Women’s Position in the Household and Community and the Care of Sick Children in Rural Bangladesh
Nurul Alam, ICDDR,B: Centre for Health and Population Research
Ian M. Timaeus, London School of Hygiene and Tropical Medicine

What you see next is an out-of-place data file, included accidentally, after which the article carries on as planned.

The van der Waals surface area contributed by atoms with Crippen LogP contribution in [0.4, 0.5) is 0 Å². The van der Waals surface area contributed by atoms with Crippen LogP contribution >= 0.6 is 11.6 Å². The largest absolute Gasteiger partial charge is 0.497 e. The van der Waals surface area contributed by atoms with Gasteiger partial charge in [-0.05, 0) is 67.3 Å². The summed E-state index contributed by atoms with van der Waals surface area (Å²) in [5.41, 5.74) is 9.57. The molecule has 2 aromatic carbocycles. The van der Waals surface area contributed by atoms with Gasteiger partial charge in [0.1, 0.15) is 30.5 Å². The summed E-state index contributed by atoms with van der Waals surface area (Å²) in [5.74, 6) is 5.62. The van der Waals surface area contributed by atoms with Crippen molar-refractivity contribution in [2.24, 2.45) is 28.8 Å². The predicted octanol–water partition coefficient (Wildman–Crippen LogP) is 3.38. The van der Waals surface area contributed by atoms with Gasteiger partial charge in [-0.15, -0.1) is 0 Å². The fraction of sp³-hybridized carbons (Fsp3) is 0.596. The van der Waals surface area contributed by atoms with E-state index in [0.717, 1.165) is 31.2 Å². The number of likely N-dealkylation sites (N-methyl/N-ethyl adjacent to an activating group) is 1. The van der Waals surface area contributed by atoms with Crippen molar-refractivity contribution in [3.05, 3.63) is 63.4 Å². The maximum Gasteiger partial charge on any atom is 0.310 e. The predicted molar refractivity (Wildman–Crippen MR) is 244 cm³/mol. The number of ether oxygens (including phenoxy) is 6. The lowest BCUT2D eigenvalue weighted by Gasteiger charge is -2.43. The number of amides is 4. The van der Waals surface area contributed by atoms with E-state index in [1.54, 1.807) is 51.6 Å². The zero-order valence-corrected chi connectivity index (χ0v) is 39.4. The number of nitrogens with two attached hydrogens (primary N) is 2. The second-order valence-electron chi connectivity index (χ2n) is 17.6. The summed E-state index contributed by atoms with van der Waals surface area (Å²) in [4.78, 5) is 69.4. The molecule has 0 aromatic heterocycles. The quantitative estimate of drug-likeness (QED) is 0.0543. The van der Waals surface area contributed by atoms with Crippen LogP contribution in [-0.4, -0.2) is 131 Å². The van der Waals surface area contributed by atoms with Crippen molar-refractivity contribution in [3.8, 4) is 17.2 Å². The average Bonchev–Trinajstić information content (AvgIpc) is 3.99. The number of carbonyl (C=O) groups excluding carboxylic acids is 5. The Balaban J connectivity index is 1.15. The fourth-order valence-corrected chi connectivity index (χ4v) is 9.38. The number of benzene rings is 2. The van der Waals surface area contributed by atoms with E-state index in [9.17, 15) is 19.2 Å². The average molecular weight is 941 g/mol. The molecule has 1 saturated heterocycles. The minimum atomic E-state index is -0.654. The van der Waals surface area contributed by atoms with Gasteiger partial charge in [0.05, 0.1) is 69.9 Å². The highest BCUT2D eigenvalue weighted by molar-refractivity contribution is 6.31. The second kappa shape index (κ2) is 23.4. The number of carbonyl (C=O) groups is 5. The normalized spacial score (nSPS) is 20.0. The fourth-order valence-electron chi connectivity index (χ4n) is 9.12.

This study examines the associations between women’s position in the household and community (here it is village) and the care of children having acute illnesses in rural Bangladesh using data of the 1996 Health and Socioeconomic Survey conducted in Matlab, Bangladesh. Women’s positions in the household are indicated by their education, domestic autonomy, social capital and household socioeconomic status, and their village-level positions are indicated by percentage of ever-married women who have high autonomy, high social capital and some education. The results show that sick children are more likely to be treated by healthcare providers over home-care if their mothers have some education and high social capital in the village, controlling for illness and child’s characteristics. Better household socioeconomic status is associated with increased use of trained providers (doctors or paramedics) over others. High village-level women’s education and short distance to trained providers are associated with increased use of trained providers.